The lawyer who never billed us

Clyne Harradence, second from right, at St. Alban’s Cathedral, when he and his wife, Helen, second from left, received the Order of Saskatchewan. Also in the photo (l to r): Lisa Harradence (daughter-in-law); Bishop Anthony Burton, and David Harradence (son).
Clyne Harradence, second from right, at St. Alban’s Cathedral, when he and his wife, Helen, second from left, received the Order of Saskatchewan. Also in the photo (l to r): Lisa Harradence (daughter-in-law); Bishop Anthony Burton, and David Harradence (son).
Published March 22, 2012

J.H. Clyne Harradence, who provided legal counsel to the Anglican Church of Canada for 42 years and yet never once sent a bill, died on March 17, in Prince Albert, Sask. He was 87.

A parishioner of St. Alban’s Cathedral, he had served as chancellor of the diocese of Saskatchewan (from December 1962 to January 2005), as prolocutor of General Synod (1980 to 1983) and vice-chancellor at General Synod (1986 to 2005).

Many Anglicans remembered Mr. Harradence’s immense pro-bono work for the church and his remarkable personality. “The Church on earth is much less colourful with the passing of Clyne Harradence,” Michael Hawkins, the bishop of the diocese of Saskatchewan, told the Anglican Journal. He always had “a firm handshake and an endearing smile,” and there was “a firmness to his advocacy both as a lawyer and as a traditional churchman,” said Bishop Hawkins. “He was both a fierce soldier and a humble servant in the church and the community.”

In 2007, Mr. Harradence was awarded the Anglican Award of Merit, the highest distinction given by the Anglican Church of Canada to lay people who have contributed to the life and work of the church at the national and international level.

In nominating Mr. Harradence for the award, Anthony Burton, then the bishop of the diocese of Saskatchewan, noted that Mr. Harradence worked “tirelessly” for the church without seeking any compensation. “He has also been a significant philanthropic benefactor of northern mission,” said Bishop Burton. Mr. Harradence undertook all legal work for all the aboriginal clergy of the diocese “and never sent any of them a bill either,” he added.

Mr. Harradence also assisted with all the canonical work that led to the election in 1989 of Canada’s first aboriginal bishop, Charles Arthurson. It was “groundbreaking” work that “accelerated the movement towards indigenous self-determination” at the church’s national level, noted Bishop Burton.

In 2007, Mr. Harradence also received the The Order of Saskatchewan, which was established “to recognize lay people who are exemplary witnesses to Jesus Christ and who have offered exceptional service to the Diocese of Saskatchewan over many years.” It is an honour bestowed by the Bishop of Saskatchewan.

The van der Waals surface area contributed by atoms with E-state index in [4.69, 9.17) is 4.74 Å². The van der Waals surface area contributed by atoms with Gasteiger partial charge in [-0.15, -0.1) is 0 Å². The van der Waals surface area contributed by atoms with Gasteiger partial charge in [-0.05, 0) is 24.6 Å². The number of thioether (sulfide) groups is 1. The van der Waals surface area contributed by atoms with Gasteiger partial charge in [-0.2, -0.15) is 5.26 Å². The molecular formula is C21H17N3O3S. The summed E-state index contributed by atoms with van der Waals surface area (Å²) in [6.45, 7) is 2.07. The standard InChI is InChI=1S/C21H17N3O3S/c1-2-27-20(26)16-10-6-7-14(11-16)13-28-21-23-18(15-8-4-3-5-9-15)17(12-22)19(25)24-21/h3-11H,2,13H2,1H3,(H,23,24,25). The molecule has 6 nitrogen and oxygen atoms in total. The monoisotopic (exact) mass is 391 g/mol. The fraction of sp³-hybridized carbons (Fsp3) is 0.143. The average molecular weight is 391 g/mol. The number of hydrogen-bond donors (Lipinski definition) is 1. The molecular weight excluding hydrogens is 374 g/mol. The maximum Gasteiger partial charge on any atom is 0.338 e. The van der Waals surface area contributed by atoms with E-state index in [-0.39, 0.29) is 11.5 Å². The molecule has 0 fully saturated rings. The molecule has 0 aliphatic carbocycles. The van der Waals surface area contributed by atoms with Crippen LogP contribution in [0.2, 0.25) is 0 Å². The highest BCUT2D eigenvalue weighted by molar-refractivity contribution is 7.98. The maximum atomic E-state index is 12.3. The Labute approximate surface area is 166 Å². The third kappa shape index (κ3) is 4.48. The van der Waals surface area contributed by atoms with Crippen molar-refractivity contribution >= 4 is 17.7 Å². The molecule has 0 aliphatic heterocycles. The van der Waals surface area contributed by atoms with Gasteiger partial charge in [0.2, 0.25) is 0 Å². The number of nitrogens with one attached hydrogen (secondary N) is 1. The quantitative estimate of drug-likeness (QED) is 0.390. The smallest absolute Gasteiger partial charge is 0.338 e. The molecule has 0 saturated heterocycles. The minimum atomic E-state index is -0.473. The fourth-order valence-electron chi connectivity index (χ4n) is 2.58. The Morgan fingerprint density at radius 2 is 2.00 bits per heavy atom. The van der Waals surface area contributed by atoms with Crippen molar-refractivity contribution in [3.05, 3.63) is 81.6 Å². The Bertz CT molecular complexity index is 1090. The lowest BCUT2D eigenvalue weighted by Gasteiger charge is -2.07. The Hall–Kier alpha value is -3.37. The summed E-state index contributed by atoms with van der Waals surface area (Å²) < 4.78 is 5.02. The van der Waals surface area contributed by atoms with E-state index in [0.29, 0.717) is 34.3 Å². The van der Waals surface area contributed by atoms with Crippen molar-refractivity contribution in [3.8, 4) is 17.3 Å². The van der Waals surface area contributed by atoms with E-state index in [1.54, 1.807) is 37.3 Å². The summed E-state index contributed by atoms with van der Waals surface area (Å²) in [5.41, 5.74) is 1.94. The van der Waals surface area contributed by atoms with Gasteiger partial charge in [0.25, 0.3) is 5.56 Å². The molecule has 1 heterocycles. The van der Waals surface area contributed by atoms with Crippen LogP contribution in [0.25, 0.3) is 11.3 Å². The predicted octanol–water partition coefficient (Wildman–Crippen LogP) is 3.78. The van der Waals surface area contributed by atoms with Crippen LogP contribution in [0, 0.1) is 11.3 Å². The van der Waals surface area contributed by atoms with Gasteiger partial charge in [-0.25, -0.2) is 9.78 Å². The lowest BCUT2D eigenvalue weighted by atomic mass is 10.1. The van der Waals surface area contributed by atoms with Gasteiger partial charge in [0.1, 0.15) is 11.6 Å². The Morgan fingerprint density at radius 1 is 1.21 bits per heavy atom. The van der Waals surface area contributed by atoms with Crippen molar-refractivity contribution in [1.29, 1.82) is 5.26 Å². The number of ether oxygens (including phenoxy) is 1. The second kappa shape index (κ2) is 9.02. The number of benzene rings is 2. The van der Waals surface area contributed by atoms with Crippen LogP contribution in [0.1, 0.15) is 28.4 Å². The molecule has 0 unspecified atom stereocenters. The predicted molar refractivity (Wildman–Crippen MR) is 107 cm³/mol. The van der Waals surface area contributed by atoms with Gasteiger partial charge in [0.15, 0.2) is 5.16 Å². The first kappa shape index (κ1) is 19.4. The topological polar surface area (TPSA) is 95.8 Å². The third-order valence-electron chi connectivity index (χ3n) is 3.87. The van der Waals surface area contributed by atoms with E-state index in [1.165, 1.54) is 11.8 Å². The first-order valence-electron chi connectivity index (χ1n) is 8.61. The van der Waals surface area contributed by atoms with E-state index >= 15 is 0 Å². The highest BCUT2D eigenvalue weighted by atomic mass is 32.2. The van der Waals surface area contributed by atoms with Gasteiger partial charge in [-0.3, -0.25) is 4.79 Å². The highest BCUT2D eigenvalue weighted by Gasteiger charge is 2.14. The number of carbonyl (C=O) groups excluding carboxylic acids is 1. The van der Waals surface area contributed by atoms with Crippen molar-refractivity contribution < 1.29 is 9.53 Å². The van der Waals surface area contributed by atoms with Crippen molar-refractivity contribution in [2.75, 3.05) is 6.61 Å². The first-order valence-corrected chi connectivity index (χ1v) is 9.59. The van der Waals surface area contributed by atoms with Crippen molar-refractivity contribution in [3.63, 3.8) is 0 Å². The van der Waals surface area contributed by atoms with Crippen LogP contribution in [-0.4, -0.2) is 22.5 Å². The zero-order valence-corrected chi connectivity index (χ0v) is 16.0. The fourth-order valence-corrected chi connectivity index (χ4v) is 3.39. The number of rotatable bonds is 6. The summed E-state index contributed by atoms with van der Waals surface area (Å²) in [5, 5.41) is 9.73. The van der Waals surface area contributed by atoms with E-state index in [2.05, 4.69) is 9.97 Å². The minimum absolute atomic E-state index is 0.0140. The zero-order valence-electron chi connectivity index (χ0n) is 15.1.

In an email to the Journal, Bishop Burton recalled that Mr. Harradence’s skills in the courtroom were “legendary.” He was “the passionate advocate in the province, brilliant at cross-examination and nationally famous for his summations in which he could lucidly address a jury for half an hour without a note.”

He was a firm believer in justice and the rule of law “as essential to a free society and human flourishing.” What kept Mr. Harradence going through piles of routine cases were the trials “when he knew that had he not been there, a true and serious justice would have occurred and the life of an innocent person would otherwise have been ruined,” said Bishop Burton.

According to an online obituary prepared by his family and published at In, Mr. Harradence was thrust into the national limelight when he became the lead negotiator during a violent prison riot and hostage taking incident at the Saskatchewan Federal Penitentiary in 1991.

Mr. Harradence began his law career after graduating from the University of Saskatchewan School of Law in 1949. He secured an articling position and became a partner in the law firm on John Diefenbaker, who became the Conservative Prime Minister of Canada in 1957.

Mr. Harradence was an active member of the Liberal Party of Canada, and served as co-chair of the national party convention in 1980.

But while church, community and legal work kept him busy, Mr. Harradence was able to achieve “a remarkable balance in his life,” said the obituary. He enjoyed playing tennis and swimming until his mid-70s and kept his love for architecture alive through construction, renovation and conversion projects involving his family homes and historic public buildings.

“He was an enthusiastic cook, a gracious host, and a principled presence at the head of our family table at every important occasion,” said his family.

Mr. Harradence is survived by his wife, Helen, and his four sons, David, Keith, Hugh, and James, and their families.











  • Marites N. Sison

    Marites (Tess) Sison was editor of the Anglican Journal from August 2014 to July 2018, and senior staff writer from December 2003 to July 2014. An award-winning journalist, she has more that three decades of professional journalism experience in Canada and overseas. She has contributed to The Toronto Star and CBC Radio, and worked as a stringer for The New York Times.

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